Silicon-on-insulator (SOI) technology has been a promising platform for photonic applications. However, the high index-contrast between silicon and the top cladding (SiO<sub>2</sub> or air) of the SOI waveguides makes the modal birefringence hard to control. Consequently, SOI based photonics integrated circuits (PICs) are in general highly polarization-sensitive, making polarization management important. In this paper, a polarization rotator (PR) design on the 220 nm SOI platform is demonstrated through numerical simulations and experiments. The demonstrated PR design is based on asymmetrical periodic loaded waveguide structures. The demonstrated design features compact device footprint and can be fabricated by CMOS compatible process. In addition, no special cladding is required to break the vertical symmetry of the waveguide. The design has shown promising performance over the C-band wavelengths (1530 nm-1565 nm) by simulations. However, the fabrication requirements are stringent for the design, thus the performance of the fabricated devices are limited by the current fabrication technology.
We present a design of implementing plasmonic nanoparticles made from silver onto the surface of amorphous silicon based solar cells. When adding these silver nanoparticles we expect to see enhancements to the solar cells due to the plasmonic effects induced by the metal nanoparticles. The nanoparticles are used as subwavelength scattering elements to couple and trap light within the cell. In addition, the excited surface plasmon-polaritons promote a strong localized field enhancement which increases the cells ability to absorb light. Our choice of geometry of the nanoparticle is cubic rather than the traditional spherical geometry. We expect to see the cell perform better with the cubic shape due to the larger surface area it spans. We investigate the effects of these particles on to the performance of the solar cells, as well as introduce an intrinsic layer between the active p and n region creating a p-i-n solar cell configuration. We report the use of an FDTD simulator to characterize the optical performance of the solar cell. Both cubical and spherical nanoparticles made from silver were studied. Our simulations predict an overall increase of 67% (from 7.5% to 12.5) based on the p-i-n configuration with inclusion of the plasmonic particles onto the surface of the cells. Experimentally we verified the results by first fabricating a crystalline silicon-based solar cell with a p-n configuration and then placing the silver nanocubes onto the surface of the cell. An overall increase of about 28% was experimentally demonstrated (from 3.97% to 5.081%). We anticipate further increases with the p-i-n configuration.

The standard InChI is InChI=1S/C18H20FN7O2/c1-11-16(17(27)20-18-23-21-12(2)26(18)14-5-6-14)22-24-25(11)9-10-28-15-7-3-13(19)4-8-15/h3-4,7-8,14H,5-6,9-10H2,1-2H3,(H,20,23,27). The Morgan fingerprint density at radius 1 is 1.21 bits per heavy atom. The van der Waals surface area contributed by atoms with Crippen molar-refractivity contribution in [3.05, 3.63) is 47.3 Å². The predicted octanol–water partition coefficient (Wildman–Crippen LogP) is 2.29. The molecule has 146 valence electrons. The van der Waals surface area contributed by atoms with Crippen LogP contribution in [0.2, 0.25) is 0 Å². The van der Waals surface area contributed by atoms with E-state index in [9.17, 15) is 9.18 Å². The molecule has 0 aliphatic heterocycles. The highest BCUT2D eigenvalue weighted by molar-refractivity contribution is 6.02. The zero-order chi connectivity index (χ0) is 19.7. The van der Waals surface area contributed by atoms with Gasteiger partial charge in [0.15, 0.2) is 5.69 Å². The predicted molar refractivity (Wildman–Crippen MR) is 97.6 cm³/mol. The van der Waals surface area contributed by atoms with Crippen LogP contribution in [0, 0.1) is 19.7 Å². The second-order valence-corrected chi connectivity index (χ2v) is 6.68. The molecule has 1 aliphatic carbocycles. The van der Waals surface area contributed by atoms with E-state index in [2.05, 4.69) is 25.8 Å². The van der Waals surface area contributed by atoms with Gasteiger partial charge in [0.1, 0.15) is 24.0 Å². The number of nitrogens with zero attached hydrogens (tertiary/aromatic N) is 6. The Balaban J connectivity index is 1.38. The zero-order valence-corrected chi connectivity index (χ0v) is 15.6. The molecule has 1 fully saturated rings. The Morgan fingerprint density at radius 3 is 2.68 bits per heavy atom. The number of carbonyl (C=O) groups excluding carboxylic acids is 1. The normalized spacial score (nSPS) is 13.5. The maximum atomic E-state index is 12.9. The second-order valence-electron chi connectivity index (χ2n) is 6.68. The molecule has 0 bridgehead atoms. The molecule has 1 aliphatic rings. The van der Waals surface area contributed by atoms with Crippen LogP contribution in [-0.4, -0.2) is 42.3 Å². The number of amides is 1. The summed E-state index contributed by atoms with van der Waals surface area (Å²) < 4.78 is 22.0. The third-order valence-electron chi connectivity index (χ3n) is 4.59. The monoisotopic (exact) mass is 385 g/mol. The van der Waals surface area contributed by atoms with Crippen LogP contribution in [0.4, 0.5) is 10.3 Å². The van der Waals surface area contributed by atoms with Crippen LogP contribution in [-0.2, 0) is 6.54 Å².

We report a novel plasmonic solar cell design implemented on an amorphous silicon platform. The enhancement of
the scattering and trapping of the light is achieved by embedding nano-metallic cubic particles within the cell’s
junction. Amorphous silicon cell with a thickness of 1200nm is used. The spectral absorption of the silicon cell is
limited to wavelengths larger than 1.1 u. Our proposed solar cell has a p-i-n configuration, with the amorphous
silicon as the photo-active layer. Silver cubic nanoparticles are embedded at different locations within the photoactive
layers of the solar cell. With the use of an FDTD simulator, we are able to characterize the optical
performance of the solar cell. Our results show that the plasmonic properties of the cubic nanoparticles are more
attractive for sensing applications compared to the traditional spherical configuration. The geometry of the cubic
nanoparticles enables control over plasmon resonances both in the resonant wavelength and the degree of field
enhancement. This is done by improving the refractive-index sensitivity on a thin silicon film, as well as increasing
the scattering and trapping of light. Our simulations predict that the silver metallic nanoparticles will enhance the
solar cell efficiency, by optimizing the plasmonic properties of the silver nanocube monolayer. We have achieved a
67% increase (from 7.5% to 12.5%) in the cell’s efficiency by adding plasmonics to traditional amorphous p-i-n